George Stephen White was born on 24th May 1892 in Lamyatt, Somerset, England.
The 1901 Census for England on Ancestry.co.uk shows that the White family was living at 2, Middle Street, Galhampton, Somerset. Head of the family, George White was 39 and had been born in Blandford, Dorset. He was a General Labourer on a farm. He and his wife, Hannah who was also 39 years of age had six children listed at home. They were, Reginald, aged 19, Frederick 13, Maud 11. All of these three children were born in Allhampton in the Parish of Ditcheat, Somerset. Steve (George Stephen White) who was 8 had been born in Lamyatt, Somerset in 1892. Cecil, aged 5 and Frank, 1 were both born in Benton, Somerset.
Ten years on, in 1911, the family was still living in Middle Street, Galhampton. Head of the household George White was an employer Farmer aged 45. He and his wife Hannah had been married for twenty five years and had five children listed at home. Reginald, was 24 and Cecil, 14 were both Workers on the farm. Frank, aged 11, and two additions to the family, Hilda, 8 and Norah 2, had been born in Galhampton.
George Stephen White was recorded on the 1911 census living at Yarlington Mill, Yarlington, Wincanton. He was aged 19 and his occupation was Baker, Journeyman.
George Stephen White married Laura C. Mallam in the fourth quarter of 1911 in Wincanton, Somerset according to Ancestry. They were shown to have emigrated in 1913 aboard the S.S. Teutonic and arrived in Portland Maine U.S.A. on 25th March 1913. They had an infant by the name of Frederick. (Canadian Passenger Lists on Ancestry.co.uk),
I cannot find any documents listing them as having crossed the border to Canada.
George Stephen White’s army records tell us that he enlisted into the Canadian Over-Seas Expeditionary Force on 29th January 1915 at Edmonton, Alberta, Canada. He gave his address as 12905- 66th Street, Edmonton, Alberta, Canada and named as his next of kin, wife, L White. His date of birth was 24th May 1892. He was a Driver. He stated that he had served with the Somerset Light Infantry between 1910 and 1913. George’s medical form described him as being 5ft 8ins tall with medium complexion, dark blue eyes and dark brown hair.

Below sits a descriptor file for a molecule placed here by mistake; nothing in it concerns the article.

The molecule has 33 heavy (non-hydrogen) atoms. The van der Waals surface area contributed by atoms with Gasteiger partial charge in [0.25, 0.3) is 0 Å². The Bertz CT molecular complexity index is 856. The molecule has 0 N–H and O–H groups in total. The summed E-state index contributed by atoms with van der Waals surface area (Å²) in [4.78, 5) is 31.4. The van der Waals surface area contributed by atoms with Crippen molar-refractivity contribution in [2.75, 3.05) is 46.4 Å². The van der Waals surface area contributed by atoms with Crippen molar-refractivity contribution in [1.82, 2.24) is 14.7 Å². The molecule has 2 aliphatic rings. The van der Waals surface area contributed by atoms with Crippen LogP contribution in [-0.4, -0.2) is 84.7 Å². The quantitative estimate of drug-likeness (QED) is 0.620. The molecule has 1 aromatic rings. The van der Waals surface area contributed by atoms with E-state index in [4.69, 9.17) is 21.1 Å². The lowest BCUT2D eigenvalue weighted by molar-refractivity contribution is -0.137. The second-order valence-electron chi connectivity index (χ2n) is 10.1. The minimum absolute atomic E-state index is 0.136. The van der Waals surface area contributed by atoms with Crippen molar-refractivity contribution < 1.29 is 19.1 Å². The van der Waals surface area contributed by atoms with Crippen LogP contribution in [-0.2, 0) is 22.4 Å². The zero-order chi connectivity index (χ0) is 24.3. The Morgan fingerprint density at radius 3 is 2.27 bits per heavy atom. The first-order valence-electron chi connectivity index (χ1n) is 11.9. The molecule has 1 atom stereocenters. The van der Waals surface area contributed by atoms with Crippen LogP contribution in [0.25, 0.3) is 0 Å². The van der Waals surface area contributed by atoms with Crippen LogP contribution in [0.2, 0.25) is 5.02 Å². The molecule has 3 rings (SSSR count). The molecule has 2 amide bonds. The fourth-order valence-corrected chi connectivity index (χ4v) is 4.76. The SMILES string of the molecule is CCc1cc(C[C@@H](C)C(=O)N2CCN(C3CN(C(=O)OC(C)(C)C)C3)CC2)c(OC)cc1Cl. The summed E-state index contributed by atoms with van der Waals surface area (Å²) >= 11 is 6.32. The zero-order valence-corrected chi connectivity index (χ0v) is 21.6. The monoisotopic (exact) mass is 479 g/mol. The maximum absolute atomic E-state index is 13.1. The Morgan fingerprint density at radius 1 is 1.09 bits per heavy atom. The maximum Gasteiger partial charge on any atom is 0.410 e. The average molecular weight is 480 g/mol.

After basic training in Canada, George embarked from Halifax on 18th April 1916 and disembarked in Liverpool on 28th April 1916 when he was posted to Bramshott Army Camp. He proceeded overseas with the 15th Battalion of the Canadian Infantry on 9th June 1916 where he served in the Field until sustaining a gunshot wound to the back on 13th July 1916. George was transferred by Field Ambulance to the 13th General Hospital and then transferred back to England where he was admitted to the Kitchener Hospital at Brighton on 17th July 1916 for initial treatment and then transferred to the Convalescent Hospital at Woodcote Park, Epsom on 29th July 1916 and eventually discharged from there on 9th September 1916.
It would appear from George’s service record that he served at various Army Camps within England for the remainder of the war. Hastings from 3rd March 1917 as Acting Corporal. (unpaid) He was allowed to go back to Canada between 19th May 1918 until 25th September 1918 when he returned to England aboard the S.S. Durham Castle. He was at this time an Acting Sergeant posted to Whitley Army Camp. As hostilities were coming to an end, George was posted to Kinmel Army Camp in Rhyl, North Wales. Sadly George contracted Bronchial Pneumonia, and was admitted to the Canadian General Hospital where he died on 26th October 1918.
George’s widow Laura received his medals, plaque and memorial cross, she was living at 12813 – 63rd Street, Edmonton, Alberta, Canada. His mother, Annie White received a memorial cross, her address was High Coxhill Farm,Castle Cary, Somerset, England.
The 1921 Census for Canada on Ancestry.co.uk shows Laura White, widowed, age 32 living with her son Francis White, age 8 and her mother Kate Mallom age 64 at 12813 63rd Street, Edmonton, Alberta, Canada.
(From Library of Canada Archives)
Kinmel Park Camp was a segregation camp used to house Canadian Soldiers awaiting repatriation to Canada after the end of WW1. Unfortunately the conditions at that time were extremely harsh with a lack of every kind of commodity, the camp was overcrowded and the services were poor, there were shortages of clothing, food and blankets. As a result of this situation, a vast number of servicemen and women became ill and many contracted Influenza or complications associated with this infection.
George is buried in St. Margaret’s Cemetery, Bodelwyddan.
He is commemorated on the Canadian Virtual memorial.
To read about the 15th Battalion Canadian Infantry, please follow the link.http://15thbattalioncef.ca/mascots/
George’s brother Frederick enlisted into the Somerset Light Infantry in 1905, regimental number 7852 and served for four years before being transferred to the Army Reserve List. This was due to an accident that occurred during service, damaging his knee cap and making him unfit for duty in 1914, when he was discharged as unfit and received a pension.